6. How much should I pay for a unit?
If you find a used but complete unit expect to pay from $150 on the low side to a high of $500.
7. How can I tell if it's a 305 or 350 unit?
The injector numbers are the only way to tell. A GM dealer or S&P should be able to tell you which ones you have. All Corvette units were 350s. All '85-86 F-bodies were 305s, but the '87-92 F-bodies could be 305s or 350s.
8. What's the difference between the Corvette unit and F-body unit?
On all Corvette units, the fuel rails come out on the passenger side. On all F-body units, the fuel rails turn and come out on the driver side. The fuel rails can be modified for rear exits with fittings supplied by S&P.
9. Can I reuse the old injectors, or do I need to get new ones?
The '85-88 injectors can be cleaned with S&P's ultrasound system and made like new again. They have new performance screens and all other parts to service the injectors. S&P recommends replacing the '89-92 multi-tech injectors as they have had a lot of problems.
10. Is there anything I can do about the dents in my runners?
S&P can straighten them and make them like new most of the time, or they can supply new or reconditioned ones for whichever year you need. Aftermarket larger runners are also available that will supply the engine with more air and allow you to pick up some horsepower.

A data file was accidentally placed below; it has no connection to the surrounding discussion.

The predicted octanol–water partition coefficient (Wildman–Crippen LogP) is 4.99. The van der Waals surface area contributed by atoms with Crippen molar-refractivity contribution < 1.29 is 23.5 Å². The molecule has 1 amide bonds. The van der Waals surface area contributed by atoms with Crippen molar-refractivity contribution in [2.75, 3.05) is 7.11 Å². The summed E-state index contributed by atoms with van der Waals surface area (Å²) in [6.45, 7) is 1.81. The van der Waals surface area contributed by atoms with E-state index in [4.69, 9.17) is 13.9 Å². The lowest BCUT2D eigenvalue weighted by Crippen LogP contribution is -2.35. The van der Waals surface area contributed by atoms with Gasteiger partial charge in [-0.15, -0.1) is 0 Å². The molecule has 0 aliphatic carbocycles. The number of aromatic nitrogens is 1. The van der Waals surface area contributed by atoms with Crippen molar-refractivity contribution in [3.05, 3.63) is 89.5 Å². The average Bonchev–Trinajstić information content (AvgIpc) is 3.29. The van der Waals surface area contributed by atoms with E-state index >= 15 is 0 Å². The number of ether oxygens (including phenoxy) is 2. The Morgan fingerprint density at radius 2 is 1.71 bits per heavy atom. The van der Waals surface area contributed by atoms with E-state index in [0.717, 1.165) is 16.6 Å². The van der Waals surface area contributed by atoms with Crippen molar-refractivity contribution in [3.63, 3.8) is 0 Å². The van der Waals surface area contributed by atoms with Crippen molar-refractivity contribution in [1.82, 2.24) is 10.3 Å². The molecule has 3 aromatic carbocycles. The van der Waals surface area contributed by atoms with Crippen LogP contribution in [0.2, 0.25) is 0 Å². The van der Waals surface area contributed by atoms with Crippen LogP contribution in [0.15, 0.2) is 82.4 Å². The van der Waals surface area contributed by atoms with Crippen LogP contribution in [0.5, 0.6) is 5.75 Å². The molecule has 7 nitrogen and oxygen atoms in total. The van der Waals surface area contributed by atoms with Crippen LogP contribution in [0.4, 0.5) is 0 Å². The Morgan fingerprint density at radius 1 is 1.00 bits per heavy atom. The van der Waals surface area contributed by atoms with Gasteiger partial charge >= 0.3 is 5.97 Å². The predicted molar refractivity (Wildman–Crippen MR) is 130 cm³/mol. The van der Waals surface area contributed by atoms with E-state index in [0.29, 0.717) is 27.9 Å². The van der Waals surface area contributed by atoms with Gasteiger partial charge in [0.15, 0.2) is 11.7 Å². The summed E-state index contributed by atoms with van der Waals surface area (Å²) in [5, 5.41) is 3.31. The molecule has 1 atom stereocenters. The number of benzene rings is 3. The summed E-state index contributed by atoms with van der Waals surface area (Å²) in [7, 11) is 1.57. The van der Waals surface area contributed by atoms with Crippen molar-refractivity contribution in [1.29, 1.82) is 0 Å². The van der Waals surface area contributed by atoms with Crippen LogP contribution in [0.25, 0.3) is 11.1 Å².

11. Can the fuel-injection unit be too big for my engine?
An engine is like an air compressor. The easier it breathes, the more power it will make. Porting the intake, adding a larger throttle body and runners, and higher flow injectors will help a high performance engine. But, just as a high- flowing carburetor can be too big for a mild to stock engine, so can the fuel injection. Go too big and the torque will start to drop.
12. What is a Mass Air Flow (MAF) meter?
The MAF is an air meter that is in the air induction tube leading to the throttle body that measures the amount and the temperature of the air going into the engine.
13. Can I run the old computer?
Yes, but the '85-89 computers were all mass air flow (MAF), which is expensive and is susceptible to damage by dirt or water (new GM replacement is about $300). Plus it can get in the way when trying to fabricate a custom air intake to fit a specialized installation. The '85s used the #1226870 computer only one year, and '86-89s used the #1227165 computer. Also the '85-88 used a ninth injector for cold start. The '89s used the same computer as '86-89 but fired all eight injectors for cold start like the '90-92s.
14. What is the ninth injector?
The '85-88 units have a ninth injector on the driver side of intake that fired one injector on the side of the intake for cold start only. The fuel then has to travel down each runner under the intake. The '89-up computer fires all eight injectors right on top of the valves so that you get better cold starting.
15. Can I disengage the ninth-injector cold-start function?
Yes, by using the '90-92 speed density computer, you will use all eight injectors for cold start.
16. Why should I change to speed density?